JEM: Many of the modern published editions of classical poetry in the Arabic-speaking world give the poems titles taken from the poems. But in my original version of War Songs, there were no titles, apart from a numerical sequence, just 1,2,3,4,5,6. Then, in conversations, we thought that it wouldn’t be a bad thing to give a little bit of rooting, or a grounding, for the reader who knows nothing about this tradition of poetry. When we made the editorial decision to move the explanatory remarks about the poems out of the endnotes to the body of the work, then we also need to tie those introductions to a title.
The tiny introductions to the poems—none more than a paragraph or two—are a very light touch.
For instance, the introduction to “Pay for My Blood,” tells us only: “A short piece threatening vengeance on a foe in return for an arrow injury, consistent with the occasional, responsive, and belligerent features of non-qasida poetry.”
JEM: In those little snapshots, I wanted to give as light, crystal clear, and as delicate an entry into the poem as possible. The whole book is driven by the desire to make it possible for the reader to have as confident an access to the poems as she wants.
Whilst there’s quite a lot of clutter and paraphernalia and information in the book, and whilst in many ways the poetry becomes a sort of hortus inclusus, or a secret garden, hidden behind a barrage of information, that wasn’t my intention. And I have to be honest, as well as being a scholar, and a translator, I’m also a teacher. I started university teaching in 1986, and after 32 years in the classroom, I have an idea of the sorts of things people struggle with in accessing this material.
Ultimately, I would love to publish a pamphlet version of the book that contained nothing but the poems, at a stage when people were confident enough to pick that pamphlet up and read it as you would any other poetry book on the market.
What was the role of punctuation in creating these poems? In some ways, this reads as a theatre text, a text that’s on the page, but with a particular relationship to being spoken aloud. How did you decide on the various ways in which to stage these poems on the page?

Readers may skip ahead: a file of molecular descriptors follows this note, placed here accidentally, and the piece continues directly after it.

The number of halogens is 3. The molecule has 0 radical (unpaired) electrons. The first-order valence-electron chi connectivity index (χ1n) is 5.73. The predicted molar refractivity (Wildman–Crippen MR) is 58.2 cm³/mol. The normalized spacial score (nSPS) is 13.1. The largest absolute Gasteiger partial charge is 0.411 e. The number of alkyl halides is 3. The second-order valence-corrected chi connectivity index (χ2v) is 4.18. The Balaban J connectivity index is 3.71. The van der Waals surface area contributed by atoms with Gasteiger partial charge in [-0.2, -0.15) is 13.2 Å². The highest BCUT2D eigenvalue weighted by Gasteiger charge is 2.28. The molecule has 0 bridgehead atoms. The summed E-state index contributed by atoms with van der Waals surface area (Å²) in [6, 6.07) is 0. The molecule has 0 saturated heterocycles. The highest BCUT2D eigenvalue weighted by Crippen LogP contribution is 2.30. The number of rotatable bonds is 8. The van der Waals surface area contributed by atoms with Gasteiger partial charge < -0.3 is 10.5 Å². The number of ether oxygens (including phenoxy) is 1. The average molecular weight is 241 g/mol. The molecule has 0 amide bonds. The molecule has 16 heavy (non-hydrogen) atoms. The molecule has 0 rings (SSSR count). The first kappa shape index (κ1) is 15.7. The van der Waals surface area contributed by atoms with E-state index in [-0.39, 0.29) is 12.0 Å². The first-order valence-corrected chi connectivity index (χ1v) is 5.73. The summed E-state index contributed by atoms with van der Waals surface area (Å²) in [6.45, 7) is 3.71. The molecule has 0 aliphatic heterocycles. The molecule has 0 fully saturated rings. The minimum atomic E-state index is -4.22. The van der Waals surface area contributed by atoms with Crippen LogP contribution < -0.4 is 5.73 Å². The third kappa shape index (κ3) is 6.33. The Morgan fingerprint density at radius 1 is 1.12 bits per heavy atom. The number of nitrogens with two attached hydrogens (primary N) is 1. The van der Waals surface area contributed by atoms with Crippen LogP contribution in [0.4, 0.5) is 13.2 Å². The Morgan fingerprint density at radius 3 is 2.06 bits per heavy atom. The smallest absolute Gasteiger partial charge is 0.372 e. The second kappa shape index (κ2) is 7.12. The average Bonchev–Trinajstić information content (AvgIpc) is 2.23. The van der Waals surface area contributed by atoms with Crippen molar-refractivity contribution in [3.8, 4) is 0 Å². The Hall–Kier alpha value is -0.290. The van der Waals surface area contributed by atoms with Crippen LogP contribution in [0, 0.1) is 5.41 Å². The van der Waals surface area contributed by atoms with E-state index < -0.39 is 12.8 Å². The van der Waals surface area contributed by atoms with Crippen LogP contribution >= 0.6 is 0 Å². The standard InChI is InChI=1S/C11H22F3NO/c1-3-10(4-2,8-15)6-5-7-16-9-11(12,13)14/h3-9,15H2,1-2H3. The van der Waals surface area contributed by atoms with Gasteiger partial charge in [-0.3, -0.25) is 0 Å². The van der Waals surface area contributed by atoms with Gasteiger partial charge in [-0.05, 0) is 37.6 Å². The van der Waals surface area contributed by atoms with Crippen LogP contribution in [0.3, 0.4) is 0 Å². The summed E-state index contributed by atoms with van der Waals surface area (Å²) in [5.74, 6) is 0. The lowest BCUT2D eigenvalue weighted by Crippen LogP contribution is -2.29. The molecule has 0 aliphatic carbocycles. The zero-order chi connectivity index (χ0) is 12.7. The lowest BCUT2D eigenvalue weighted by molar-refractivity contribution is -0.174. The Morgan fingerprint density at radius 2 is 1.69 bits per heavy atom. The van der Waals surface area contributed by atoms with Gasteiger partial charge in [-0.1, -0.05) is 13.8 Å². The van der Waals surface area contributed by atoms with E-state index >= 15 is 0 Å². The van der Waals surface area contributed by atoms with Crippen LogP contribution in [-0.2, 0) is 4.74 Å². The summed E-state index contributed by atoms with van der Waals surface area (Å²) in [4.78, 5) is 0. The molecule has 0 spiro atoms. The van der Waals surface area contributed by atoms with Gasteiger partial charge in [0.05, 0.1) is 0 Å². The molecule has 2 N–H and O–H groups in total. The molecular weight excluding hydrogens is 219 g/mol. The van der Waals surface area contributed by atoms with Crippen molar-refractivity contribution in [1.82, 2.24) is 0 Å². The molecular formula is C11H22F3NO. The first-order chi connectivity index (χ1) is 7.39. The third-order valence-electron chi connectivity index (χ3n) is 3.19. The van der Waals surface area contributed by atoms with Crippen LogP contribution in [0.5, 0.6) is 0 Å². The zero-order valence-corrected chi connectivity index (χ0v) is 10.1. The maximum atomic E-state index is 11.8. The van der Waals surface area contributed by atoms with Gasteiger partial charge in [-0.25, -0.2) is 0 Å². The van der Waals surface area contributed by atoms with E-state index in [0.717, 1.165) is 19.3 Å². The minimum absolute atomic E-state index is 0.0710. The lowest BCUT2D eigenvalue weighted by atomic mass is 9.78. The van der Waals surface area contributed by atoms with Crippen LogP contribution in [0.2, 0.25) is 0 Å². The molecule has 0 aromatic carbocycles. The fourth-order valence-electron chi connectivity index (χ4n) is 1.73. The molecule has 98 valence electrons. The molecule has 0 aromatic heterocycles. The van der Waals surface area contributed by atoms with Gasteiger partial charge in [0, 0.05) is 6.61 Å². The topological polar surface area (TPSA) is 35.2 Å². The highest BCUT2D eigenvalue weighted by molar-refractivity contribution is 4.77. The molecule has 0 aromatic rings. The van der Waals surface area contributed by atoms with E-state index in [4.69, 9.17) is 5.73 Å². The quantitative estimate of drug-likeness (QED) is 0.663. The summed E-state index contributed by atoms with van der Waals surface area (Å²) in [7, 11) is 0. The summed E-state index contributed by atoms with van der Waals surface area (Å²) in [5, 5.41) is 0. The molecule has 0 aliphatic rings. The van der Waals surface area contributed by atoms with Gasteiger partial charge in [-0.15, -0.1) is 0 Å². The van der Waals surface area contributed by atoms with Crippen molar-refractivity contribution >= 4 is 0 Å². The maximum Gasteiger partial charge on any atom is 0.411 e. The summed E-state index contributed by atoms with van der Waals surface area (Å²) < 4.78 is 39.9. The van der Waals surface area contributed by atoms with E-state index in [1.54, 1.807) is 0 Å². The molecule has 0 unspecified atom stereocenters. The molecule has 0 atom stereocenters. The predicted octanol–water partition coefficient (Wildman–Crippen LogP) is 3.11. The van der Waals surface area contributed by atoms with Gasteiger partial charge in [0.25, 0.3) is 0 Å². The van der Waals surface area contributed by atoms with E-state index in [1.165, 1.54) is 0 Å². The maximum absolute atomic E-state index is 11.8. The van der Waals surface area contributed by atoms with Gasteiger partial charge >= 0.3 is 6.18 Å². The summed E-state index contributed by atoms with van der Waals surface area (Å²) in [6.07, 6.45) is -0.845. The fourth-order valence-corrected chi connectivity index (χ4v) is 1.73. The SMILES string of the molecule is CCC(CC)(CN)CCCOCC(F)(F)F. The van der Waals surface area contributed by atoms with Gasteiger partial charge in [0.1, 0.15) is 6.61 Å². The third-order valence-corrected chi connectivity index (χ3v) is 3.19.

JEM: At one point, many of the poems were translated “linearly”—that is, into sequences of individual lines, so there was no enjambment. They were laid out in a series of lines in a paragraph on the page. And the poems struggled to come to life.
We needed the interplay, on the page, between words and space. Word processing has made this much, much easier to do, and there were often five or six different versions of the poem where the words stayed the same, but they were constellated over the page in radically different ways.
I don’t know why I decide on the version that I do. But whenever I get that feeling that this seems right, I don’t analyze it any more, I stop there.
Can you talk a bit about how you used commas in the poems?
JEM: We never really resolved the question of the use of the comma. The first version that I produced had no commas in it. But when Richard and I tried to read it aloud, we were stumbling. So we introduced strategic commas, but as sparingly as possible. Then, interestingly, when the book went out to the copyeditor, and when it has gone to copyeditors since, as when it appeared in The Paris Review, the copyeditors added commas.
I had to go through the whole document and remove the commas they’d added.
The thing I learned from Richard, and from Peter’s advice, is that the drive of the poem is what keeps the reader with it. And it’s so easy to lose that drive. You over-punctuate, and the reader’s mind will get distracted. In the end, as I said, we never fully resolved the issue of the commas. But I like the fact that there are things in the book that are unresolved, and I like the danger that a misplaced comma can trip up a translation of a whole poem, like playing a wrong note during a recital.
At the launch event at Poet’s House, you talked about how you spent eight months working on one of the maps at the front of the book. Could you talk about why the maps were important enough to take up eight months of your life?